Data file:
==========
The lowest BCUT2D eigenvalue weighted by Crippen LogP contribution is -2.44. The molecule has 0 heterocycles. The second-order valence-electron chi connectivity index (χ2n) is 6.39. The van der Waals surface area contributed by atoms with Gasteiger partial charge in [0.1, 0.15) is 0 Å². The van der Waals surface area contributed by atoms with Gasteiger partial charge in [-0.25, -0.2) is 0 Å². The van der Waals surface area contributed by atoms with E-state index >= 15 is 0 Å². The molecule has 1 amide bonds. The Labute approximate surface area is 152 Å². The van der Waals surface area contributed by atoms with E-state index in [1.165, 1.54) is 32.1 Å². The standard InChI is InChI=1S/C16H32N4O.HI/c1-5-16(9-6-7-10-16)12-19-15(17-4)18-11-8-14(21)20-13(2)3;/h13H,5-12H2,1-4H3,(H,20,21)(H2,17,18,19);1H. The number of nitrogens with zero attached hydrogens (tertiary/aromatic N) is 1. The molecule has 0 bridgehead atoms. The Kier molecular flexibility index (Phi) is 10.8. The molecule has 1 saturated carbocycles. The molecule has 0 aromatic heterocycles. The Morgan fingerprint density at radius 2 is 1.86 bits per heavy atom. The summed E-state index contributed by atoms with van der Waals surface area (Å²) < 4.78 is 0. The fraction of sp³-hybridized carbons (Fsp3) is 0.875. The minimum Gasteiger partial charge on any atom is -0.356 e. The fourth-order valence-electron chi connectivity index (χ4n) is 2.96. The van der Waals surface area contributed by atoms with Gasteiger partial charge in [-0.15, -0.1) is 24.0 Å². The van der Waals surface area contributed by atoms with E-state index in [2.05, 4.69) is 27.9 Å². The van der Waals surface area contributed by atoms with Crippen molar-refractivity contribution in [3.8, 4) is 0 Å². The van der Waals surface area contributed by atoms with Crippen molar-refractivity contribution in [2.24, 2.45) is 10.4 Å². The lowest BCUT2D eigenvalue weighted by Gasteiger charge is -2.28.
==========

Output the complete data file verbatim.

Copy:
The lowest BCUT2D eigenvalue weighted by Crippen LogP contribution is -2.44. The molecule has 0 heterocycles. The second-order valence-electron chi connectivity index (χ2n) is 6.39. The van der Waals surface area contributed by atoms with Gasteiger partial charge in [0.1, 0.15) is 0 Å². The van der Waals surface area contributed by atoms with Gasteiger partial charge in [-0.25, -0.2) is 0 Å². The van der Waals surface area contributed by atoms with E-state index >= 15 is 0 Å². The molecule has 1 amide bonds. The Labute approximate surface area is 152 Å². The van der Waals surface area contributed by atoms with E-state index in [1.165, 1.54) is 32.1 Å². The standard InChI is InChI=1S/C16H32N4O.HI/c1-5-16(9-6-7-10-16)12-19-15(17-4)18-11-8-14(21)20-13(2)3;/h13H,5-12H2,1-4H3,(H,20,21)(H2,17,18,19);1H. The number of nitrogens with zero attached hydrogens (tertiary/aromatic N) is 1. The molecule has 0 bridgehead atoms. The Kier molecular flexibility index (Phi) is 10.8. The molecule has 1 saturated carbocycles. The molecule has 0 aromatic heterocycles. The Morgan fingerprint density at radius 2 is 1.86 bits per heavy atom. The summed E-state index contributed by atoms with van der Waals surface area (Å²) < 4.78 is 0. The fraction of sp³-hybridized carbons (Fsp3) is 0.875. The minimum Gasteiger partial charge on any atom is -0.356 e. The fourth-order valence-electron chi connectivity index (χ4n) is 2.96. The van der Waals surface area contributed by atoms with Gasteiger partial charge in [-0.15, -0.1) is 24.0 Å². The van der Waals surface area contributed by atoms with E-state index in [2.05, 4.69) is 27.9 Å². The van der Waals surface area contributed by atoms with Crippen molar-refractivity contribution in [3.8, 4) is 0 Å². The van der Waals surface area contributed by atoms with Crippen molar-refractivity contribution in [2.24, 2.45) is 10.4 Å². The lowest BCUT2D eigenvalue weighted by Gasteiger charge is -2.28.